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Home > Medical Services > Employee Assistance Program (EAP) > Employee Resources & Support > EAP Educational Articles > Thinking Logically Through Your Emotions
Thinking logically in today’s world can seem virtually impossible amidst feelings of anger, anxiety or sadness evoked by news headlines or social media. It is often difficult to become aware of and think through these feelings before saying or doing anything irrational. However, it is important in both personal and professional situations to develop the ability to think rationally, even when your emotions are telling you otherwise. The following are some tips to help you recognize the difference between emotional and rational thought.
Recognize that what you feel is a response to your own thoughts about what is happening to you, or around you. While your initial understanding of something may be correct, there are times when you may have misheard or misunderstood. It is important to pause and give yourself time to understand a situation before reacting.
Sometimes anger or anxiety can be so overwhelming that you aren’t able to pause and breathe to think rationally about what is happening. While your feelings may be justified, it is important to recognize that this is the proper time to remove yourself from the situation. By removing yourself, you can take time to evaluate your emotional response and think through the circumstances. Determine if there are other ways to view what is happening, if you are making any assumptions or if you may have misread the situation.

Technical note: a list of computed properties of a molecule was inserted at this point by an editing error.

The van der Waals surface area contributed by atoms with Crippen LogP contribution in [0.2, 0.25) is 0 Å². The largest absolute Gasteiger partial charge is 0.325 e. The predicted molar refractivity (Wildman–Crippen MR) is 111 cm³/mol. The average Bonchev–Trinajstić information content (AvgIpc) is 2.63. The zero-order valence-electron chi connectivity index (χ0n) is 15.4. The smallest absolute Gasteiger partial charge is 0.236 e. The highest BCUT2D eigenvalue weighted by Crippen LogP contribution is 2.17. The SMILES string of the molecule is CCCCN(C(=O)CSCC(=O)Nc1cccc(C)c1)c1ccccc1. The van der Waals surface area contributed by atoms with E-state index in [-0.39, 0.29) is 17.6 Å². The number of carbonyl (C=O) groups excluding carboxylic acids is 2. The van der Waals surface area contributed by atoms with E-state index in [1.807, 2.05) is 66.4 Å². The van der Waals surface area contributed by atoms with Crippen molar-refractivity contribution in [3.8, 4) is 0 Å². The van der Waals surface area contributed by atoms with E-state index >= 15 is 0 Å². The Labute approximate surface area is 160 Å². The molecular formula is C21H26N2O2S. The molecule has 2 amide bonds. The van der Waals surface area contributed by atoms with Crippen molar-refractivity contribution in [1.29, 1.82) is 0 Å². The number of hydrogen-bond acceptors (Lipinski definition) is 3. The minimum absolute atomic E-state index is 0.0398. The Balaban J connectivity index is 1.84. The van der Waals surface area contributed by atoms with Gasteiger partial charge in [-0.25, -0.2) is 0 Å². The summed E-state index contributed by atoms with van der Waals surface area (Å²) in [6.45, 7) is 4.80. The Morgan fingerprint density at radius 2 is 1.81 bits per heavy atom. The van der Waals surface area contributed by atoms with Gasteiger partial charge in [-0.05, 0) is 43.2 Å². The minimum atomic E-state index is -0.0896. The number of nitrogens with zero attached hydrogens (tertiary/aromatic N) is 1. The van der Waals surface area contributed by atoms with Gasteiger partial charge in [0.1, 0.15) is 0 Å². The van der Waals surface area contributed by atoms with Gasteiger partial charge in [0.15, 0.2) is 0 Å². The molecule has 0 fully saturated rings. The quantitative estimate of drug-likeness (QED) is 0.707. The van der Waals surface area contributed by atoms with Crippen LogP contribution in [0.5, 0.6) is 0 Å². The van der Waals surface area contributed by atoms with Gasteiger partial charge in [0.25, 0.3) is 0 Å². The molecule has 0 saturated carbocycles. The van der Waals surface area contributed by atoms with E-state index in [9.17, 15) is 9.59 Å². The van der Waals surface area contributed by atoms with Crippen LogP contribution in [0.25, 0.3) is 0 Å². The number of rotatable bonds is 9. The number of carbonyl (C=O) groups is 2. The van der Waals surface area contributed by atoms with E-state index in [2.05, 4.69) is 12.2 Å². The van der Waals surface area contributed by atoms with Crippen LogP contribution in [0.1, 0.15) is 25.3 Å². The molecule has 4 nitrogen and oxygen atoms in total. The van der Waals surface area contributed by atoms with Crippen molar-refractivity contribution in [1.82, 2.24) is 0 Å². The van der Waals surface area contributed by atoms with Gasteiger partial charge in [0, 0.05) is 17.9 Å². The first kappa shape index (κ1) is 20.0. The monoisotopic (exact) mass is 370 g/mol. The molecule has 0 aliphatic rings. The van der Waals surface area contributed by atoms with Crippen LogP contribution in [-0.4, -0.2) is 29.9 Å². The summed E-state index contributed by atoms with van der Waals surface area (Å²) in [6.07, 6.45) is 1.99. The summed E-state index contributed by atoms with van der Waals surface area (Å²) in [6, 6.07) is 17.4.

Child logic is emotional thinking disguised by flawed logic. An example of this is when we expect perfection from ourselves, even though part of being human means we are not perfect. “Failure” or the inability to live up to our expectation of perfection can cause extreme anger, shame or hopelessness. It’s important to remember to have realistic expectations for yourself and the people around you. While you may still experience some disappointment or sadness, being realistic keeps you from feeling unnecessary levels of these emotions.
Take time to think through each of your potential responses and understand their possible consequences. Evaluate how those consequences will bring you closer or further from your end goal. Determine if it is beneficial to project your anger in a more constructive manner or let go of it altogether. Calculate your response accordingly.
For more help with working through your emotions, contact Mercy EAP at (319) 398-6694.